The pressure in the limb was measured in the deep posterior compartment of leg using modified Whiteside’s technique. The patient was positioned supine and limbs flat at rest on the bed. All measurements were made within 5 cm of the level of the fracture. Under strict aseptic conditions a straight cannulated 18-gauge intravenous needle was inserted at an angle of approximately 45° relative to the skin surface skirting the posterior border of tibia to reach the posterior compartment. An arterial-line transducer (PHILIPS V-08) connected to a monitor was placed at the same level as the needle, saline flushed through the system to remove air, and the monitor was kept at zero. Half milliliter of normal saline was injected to allow the compartment to equilibrate with interstitial fluids. Measurement was recorded from the monitor after values were stabilized, usually within 20 to 30 s (Figure 2).
Figure 2 Equipment used for compartment pressure measurement; 18G iv cannula, saline filled line with electronic transducer and Philips VM8 monitor.
Clinical and functional outcome evaluation
The patients were followed up regularly at an interval of two weeks till the fasciotomy wound was healed. After that they were followed up at 3 mo, 6 mo and one year. Time of clinical (no pain at fracture site with full weight bearing) union and radiological union (bridging trabeculae at the fracture site) and complications encountered during post-operative period were recorded in the predesigned proforma. Fractures which did not unite till 6 mo’ time were considered as delayed union and, if there was no progressive radiological evidence of union for further three consecutive months, it was considered as nonunion (> 9 mo since the time of injury). At the end of one year, the patients were examined particularly for any pain, toe deformity, ankle stiffness, residual paralysis of leg muscles, paraesthesia and limb contracture. Functional limitation of the patient to sit with 90° knee flexion, sitting cross-leg, squatting, walking, running and climbing stairs was evaluated on a Likert-Scale. Overall functional assessment of the limb was done using lower extremity functional scale (LEFS). LEFS score was calculated for each patient using questionnaire and percentage of disability calculated. The mean score was 51.03 (out of 80) corresponding to 63.78% of maximal function. The patients were categorized into five groups of disability based on their percentage of maximal function (LEFS/80 × 100): Bedbound - 0% to 20% score, crippled - 20% to 40% score, severe disability - 40% to 60% score, moderate disability - 60% to 80% score, minimal disability - 80% to 100% score).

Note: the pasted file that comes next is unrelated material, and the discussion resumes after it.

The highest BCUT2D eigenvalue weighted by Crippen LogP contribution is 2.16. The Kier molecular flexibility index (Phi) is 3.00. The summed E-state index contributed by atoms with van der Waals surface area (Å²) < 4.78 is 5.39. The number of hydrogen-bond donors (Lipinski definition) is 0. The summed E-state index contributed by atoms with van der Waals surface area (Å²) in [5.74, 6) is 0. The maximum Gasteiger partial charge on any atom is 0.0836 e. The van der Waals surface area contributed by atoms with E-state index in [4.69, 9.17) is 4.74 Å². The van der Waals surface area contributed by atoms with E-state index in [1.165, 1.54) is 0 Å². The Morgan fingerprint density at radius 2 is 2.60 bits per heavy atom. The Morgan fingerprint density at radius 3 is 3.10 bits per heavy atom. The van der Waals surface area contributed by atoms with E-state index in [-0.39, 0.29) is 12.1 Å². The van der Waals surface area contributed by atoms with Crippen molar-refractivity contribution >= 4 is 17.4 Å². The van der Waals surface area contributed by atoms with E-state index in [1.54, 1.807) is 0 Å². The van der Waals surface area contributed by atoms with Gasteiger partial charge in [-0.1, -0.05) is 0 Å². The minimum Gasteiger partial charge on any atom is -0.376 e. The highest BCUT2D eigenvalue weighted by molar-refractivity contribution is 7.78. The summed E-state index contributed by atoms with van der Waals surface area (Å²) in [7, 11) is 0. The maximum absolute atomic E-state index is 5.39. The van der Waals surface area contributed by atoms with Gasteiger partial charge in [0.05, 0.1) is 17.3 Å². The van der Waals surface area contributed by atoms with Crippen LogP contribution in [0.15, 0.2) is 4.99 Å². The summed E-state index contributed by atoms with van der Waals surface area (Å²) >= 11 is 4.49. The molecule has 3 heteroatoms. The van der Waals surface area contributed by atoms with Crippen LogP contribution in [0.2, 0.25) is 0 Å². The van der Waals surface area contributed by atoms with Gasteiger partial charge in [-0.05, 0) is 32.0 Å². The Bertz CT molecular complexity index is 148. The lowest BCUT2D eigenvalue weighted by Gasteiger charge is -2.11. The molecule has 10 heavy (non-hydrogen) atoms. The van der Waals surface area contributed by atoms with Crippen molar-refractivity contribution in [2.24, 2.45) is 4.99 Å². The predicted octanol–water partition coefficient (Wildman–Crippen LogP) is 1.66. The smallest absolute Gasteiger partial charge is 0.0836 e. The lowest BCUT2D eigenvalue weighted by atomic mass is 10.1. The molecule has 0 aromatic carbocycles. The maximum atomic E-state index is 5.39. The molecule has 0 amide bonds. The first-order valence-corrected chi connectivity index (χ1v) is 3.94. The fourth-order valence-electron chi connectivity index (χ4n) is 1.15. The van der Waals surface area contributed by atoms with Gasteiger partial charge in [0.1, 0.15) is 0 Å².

Data was analyzed using commercial statistical package SPSS (Version 16, SPSS Inc, Chicago, IL) for MS-Windows. The data summary was presented in a descriptive fashion as mean, standard deviation, skewness and Kurtosis, etc. to describe the clinical characteristics and functional and radiological outcome. The relationship of the radiological union and functional outcome were analyzed and related to the fracture pattern, delay in fasciotomy, pressure threshold and clinical diagnosis of ACS.
Differences between variables were analysed using Pearson’s χ2 test. The strength of association was carried out using Karl Pearson’s or Spearman’s rank correlation coefficient. Various comparisons were made either using independent t-test or analysis of variance (ANOVA). Difference was considered significant with a P value of < 0.05. The statistical review of this study was performed by a biomedical statistician before submission.
Six hundred and three patients with tibial fractures were treated during this period. Of which, 48 patients with ACS met the inclusion criteria; 6 did not consent to participate in the study and data of 10 patients were incomplete. Remaining 32 patients were evaluated to assess functional outcome of ACS of leg. The mean age of the patients was 40.3 years (range, 25 to 64 years). There were 30 males and 2 females. Only one patient presented to us after 72 h of injury and remaining patients presented to our service after an average delay of 9.0 h (median 6.75 h, range 0.25 to 29.5 h). There were 16 diaphyseal and 16 proximal tibial fractures in this study. Among proximal tibial fracture patients, 15 had tibial plateau fracture (10 Schatzker type VI, 3 Schatzker type V, One type IV and one type I) and only one had extra-articular fracture. There were six open fractures and all were Gustilo Anderson type I injury.
Twenty-four patients (75%) had tense palpable swelling and 30 (93.75%) had pain on passive stretch. Paraesthesia and paralysis in the affected limb was noticed in 20 (62.5%) and 21 (65.63%) patients respectively. Three patients (9.38%) had pulselessness and only one patient (3.13%) had pallor in the leg. Clinical diagnosis (3 signs/symptoms) of ACS was established in 20 patients.
The mean ICP of deep posterior compartment of leg was 51.84 mmHg (range 32 to 73 mmHg). All patients had absolute ICP above 30 mmHg, and 26 (81%) patients had ICP above 45 mmHg (Figure 3). Mean differential pressure was (∆P) 23.97 + 13.389; 25 patients (78.1%) had ∆P above 20 mmHg and 15 patients (46.9%) had ∆P above 30 mmHg. Twenty patients had at least 3 clinical signs/symptoms and diagnosed clinically. They all underwent fasciotomy. Twelve patients who did not fit the clinical criteria for ACS had ∆P within 30 mmHg of diastolic pressure, but only 10 patients underwent fasciotomy; among the other two patients, one patient had > 48 h delay and the other showed clinical improvement; hence fasciotomy was avoided in both patients. Both single and double incision fasciotomy was used in equal frequency (15 each).